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Cornelius News

Celebrate the new year at Rural Hill’s First Footin’


Dec. 29. Celebrate the start to the New Year with the annual walk and celebration of Hogmanay, or Scottish New Years at  Rural Hill.

First Footin’ is the annual walk around the property at 4431 Neck Rd., Huntersville.

Noon – Gather at Rural Hill in the Cultural Center.
1 pm – Step off for the First Footin’ Walk: Wear comfortable walking shoes and appropriate clothing for the season. This will be a walk around the farm’s 2.25-mile trail and historic sites, stopping along the way to discuss history and folklore. If you are not able to participate in the walking portion, please come out anyway and enjoy fellowship with others in the Scottish Heritage Library located in our Cultural Center.
2 pm – “Stone Soup” Blessing and Gathering: Participants will convene in the Cultural Center after the walk for a Blessing and gathering. Bring a picnic/boxed lunch in lieu of cooking “Stone Soup” and also a canned good item to donate to local food pantries. Rural Hill is  unable to do the traditional “Stone Soup” due to health department guidelines and look forward to starting a new tradition with you all.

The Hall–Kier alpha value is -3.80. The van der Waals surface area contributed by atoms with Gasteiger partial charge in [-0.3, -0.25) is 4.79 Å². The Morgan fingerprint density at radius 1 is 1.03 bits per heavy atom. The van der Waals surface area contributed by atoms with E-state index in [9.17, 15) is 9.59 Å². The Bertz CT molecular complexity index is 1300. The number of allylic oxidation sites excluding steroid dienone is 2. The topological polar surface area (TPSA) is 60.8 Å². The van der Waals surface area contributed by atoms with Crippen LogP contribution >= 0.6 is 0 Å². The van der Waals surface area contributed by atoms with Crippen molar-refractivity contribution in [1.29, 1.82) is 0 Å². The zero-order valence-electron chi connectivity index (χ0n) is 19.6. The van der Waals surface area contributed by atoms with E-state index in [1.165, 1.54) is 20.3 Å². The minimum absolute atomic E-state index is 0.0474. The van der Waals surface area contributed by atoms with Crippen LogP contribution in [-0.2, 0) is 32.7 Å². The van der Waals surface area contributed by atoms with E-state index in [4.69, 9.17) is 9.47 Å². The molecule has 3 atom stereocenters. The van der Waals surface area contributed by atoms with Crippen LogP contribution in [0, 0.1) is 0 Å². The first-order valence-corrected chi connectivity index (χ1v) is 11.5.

Rural Hill is a 501c3 – your tax-deductible donations help sustain history and provide free programing to the public. Please consider donating to ensure that history is preserved and more free programing like First Footin’.
To access Historic Rural Hill, use the entrance on Neck Road.
The tradition
Following the Protestant Reformation in Scotland in the latter half of the sixteenth century, it was considered irreverent to celebrate dates of religious importance. Thus, merriment and celebrations were reserved for Hogmanay (pronounced Hog-muh-nay,) this important part of the year combined both New Year’s Eve and New Year’s Day with a celebration of good will and good fortune.
First footin’
The use of the term “first footin’,” according to legend, is:
Fortune would smile on the household if the first person to set foot in the doorway on the New Year was a young man; presumably tall, handsome, healthy, dark haired, dark eyed, and bearing gifts (such as a lump of coal for the fire.)
Today it does no harm if the first footer carries a bottle of his best and favorite beverage to offer his host a drink and a toast, stating “Lang may your lum reek.” This traditional Scottish salutation wishes its recipient long life and prosperity. It literally means “long may your chimney smoke.”
Several towns throughout the hillsides of Scotland continue an age-old annual ritual of walking the town limits to restate or reclaim the boundaries of the township.
These traditions have been adopted as part of the Rural Hill Hogmanay (Scottish New Year) celebration, known simply as “First Footin’”.
Traditionally, the fulfillments of Hogmanay’s rituals and folklore have assured good crops, good health and good fortune in the coming year.